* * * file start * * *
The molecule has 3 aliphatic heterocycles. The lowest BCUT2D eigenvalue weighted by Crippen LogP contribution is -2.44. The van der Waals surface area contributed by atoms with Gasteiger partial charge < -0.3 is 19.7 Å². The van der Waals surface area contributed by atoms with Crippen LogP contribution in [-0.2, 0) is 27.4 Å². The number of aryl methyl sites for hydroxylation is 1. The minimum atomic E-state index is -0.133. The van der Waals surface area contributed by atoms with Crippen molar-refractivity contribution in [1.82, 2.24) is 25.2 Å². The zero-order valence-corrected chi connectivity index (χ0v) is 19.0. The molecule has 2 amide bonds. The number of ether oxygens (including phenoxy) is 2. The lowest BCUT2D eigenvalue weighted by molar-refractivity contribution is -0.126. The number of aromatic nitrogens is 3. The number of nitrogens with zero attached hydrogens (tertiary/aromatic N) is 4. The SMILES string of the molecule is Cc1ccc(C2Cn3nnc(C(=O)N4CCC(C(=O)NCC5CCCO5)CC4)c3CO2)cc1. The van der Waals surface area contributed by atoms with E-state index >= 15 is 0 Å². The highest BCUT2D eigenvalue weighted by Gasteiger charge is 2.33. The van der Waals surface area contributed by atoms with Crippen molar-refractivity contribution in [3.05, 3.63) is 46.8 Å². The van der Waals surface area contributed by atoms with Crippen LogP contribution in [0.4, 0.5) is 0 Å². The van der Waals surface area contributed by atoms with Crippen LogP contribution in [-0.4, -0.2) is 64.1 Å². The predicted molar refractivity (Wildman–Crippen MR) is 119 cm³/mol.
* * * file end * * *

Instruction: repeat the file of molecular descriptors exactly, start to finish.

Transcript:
The molecule has 3 aliphatic heterocycles. The lowest BCUT2D eigenvalue weighted by Crippen LogP contribution is -2.44. The van der Waals surface area contributed by atoms with Gasteiger partial charge < -0.3 is 19.7 Å². The van der Waals surface area contributed by atoms with Crippen LogP contribution in [-0.2, 0) is 27.4 Å². The number of aryl methyl sites for hydroxylation is 1. The minimum atomic E-state index is -0.133. The van der Waals surface area contributed by atoms with Crippen molar-refractivity contribution in [1.82, 2.24) is 25.2 Å². The zero-order valence-corrected chi connectivity index (χ0v) is 19.0. The molecule has 2 amide bonds. The number of ether oxygens (including phenoxy) is 2. The lowest BCUT2D eigenvalue weighted by molar-refractivity contribution is -0.126. The number of aromatic nitrogens is 3. The number of nitrogens with zero attached hydrogens (tertiary/aromatic N) is 4. The SMILES string of the molecule is Cc1ccc(C2Cn3nnc(C(=O)N4CCC(C(=O)NCC5CCCO5)CC4)c3CO2)cc1. The van der Waals surface area contributed by atoms with E-state index >= 15 is 0 Å². The highest BCUT2D eigenvalue weighted by Gasteiger charge is 2.33. The van der Waals surface area contributed by atoms with Crippen molar-refractivity contribution in [3.05, 3.63) is 46.8 Å². The van der Waals surface area contributed by atoms with Crippen LogP contribution in [0.4, 0.5) is 0 Å². The van der Waals surface area contributed by atoms with Crippen LogP contribution in [-0.4, -0.2) is 64.1 Å². The predicted molar refractivity (Wildman–Crippen MR) is 119 cm³/mol.